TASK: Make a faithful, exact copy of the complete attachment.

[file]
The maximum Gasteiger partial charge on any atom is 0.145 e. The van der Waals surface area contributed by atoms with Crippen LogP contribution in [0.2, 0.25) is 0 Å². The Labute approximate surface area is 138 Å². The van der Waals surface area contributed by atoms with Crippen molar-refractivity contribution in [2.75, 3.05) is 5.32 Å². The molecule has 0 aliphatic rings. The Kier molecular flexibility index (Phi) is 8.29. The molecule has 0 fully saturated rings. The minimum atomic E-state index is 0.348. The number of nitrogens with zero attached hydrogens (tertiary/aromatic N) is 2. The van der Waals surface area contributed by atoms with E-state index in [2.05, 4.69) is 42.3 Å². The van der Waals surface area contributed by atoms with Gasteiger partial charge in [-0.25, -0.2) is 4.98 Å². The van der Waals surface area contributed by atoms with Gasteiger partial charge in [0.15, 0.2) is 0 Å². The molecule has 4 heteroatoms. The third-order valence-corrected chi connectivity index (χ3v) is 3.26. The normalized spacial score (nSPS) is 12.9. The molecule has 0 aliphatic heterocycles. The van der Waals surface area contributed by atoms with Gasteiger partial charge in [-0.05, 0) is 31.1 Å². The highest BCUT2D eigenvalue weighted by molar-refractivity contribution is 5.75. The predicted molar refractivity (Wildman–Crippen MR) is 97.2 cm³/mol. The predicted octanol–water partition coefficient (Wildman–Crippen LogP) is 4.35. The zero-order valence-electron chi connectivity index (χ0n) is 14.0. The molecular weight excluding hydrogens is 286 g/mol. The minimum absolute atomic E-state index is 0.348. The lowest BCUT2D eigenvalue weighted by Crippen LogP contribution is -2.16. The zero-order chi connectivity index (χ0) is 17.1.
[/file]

The maximum Gasteiger partial charge on any atom is 0.145 e. The van der Waals surface area contributed by atoms with Crippen LogP contribution in [0.2, 0.25) is 0 Å². The Labute approximate surface area is 138 Å². The van der Waals surface area contributed by atoms with Crippen molar-refractivity contribution in [2.75, 3.05) is 5.32 Å². The molecule has 0 aliphatic rings. The Kier molecular flexibility index (Phi) is 8.29. The molecule has 0 fully saturated rings. The minimum atomic E-state index is 0.348. The number of nitrogens with zero attached hydrogens (tertiary/aromatic N) is 2. The van der Waals surface area contributed by atoms with E-state index in [2.05, 4.69) is 42.3 Å². The van der Waals surface area contributed by atoms with Gasteiger partial charge in [-0.25, -0.2) is 4.98 Å². The van der Waals surface area contributed by atoms with Gasteiger partial charge in [0.15, 0.2) is 0 Å². The molecule has 4 heteroatoms. The third-order valence-corrected chi connectivity index (χ3v) is 3.26. The normalized spacial score (nSPS) is 12.9. The molecule has 0 aliphatic heterocycles. The van der Waals surface area contributed by atoms with Gasteiger partial charge in [-0.05, 0) is 31.1 Å². The highest BCUT2D eigenvalue weighted by molar-refractivity contribution is 5.75. The predicted molar refractivity (Wildman–Crippen MR) is 97.2 cm³/mol. The predicted octanol–water partition coefficient (Wildman–Crippen LogP) is 4.35. The zero-order valence-electron chi connectivity index (χ0n) is 14.0. The molecular weight excluding hydrogens is 286 g/mol. The minimum absolute atomic E-state index is 0.348. The lowest BCUT2D eigenvalue weighted by Crippen LogP contribution is -2.16. The zero-order chi connectivity index (χ0) is 17.1.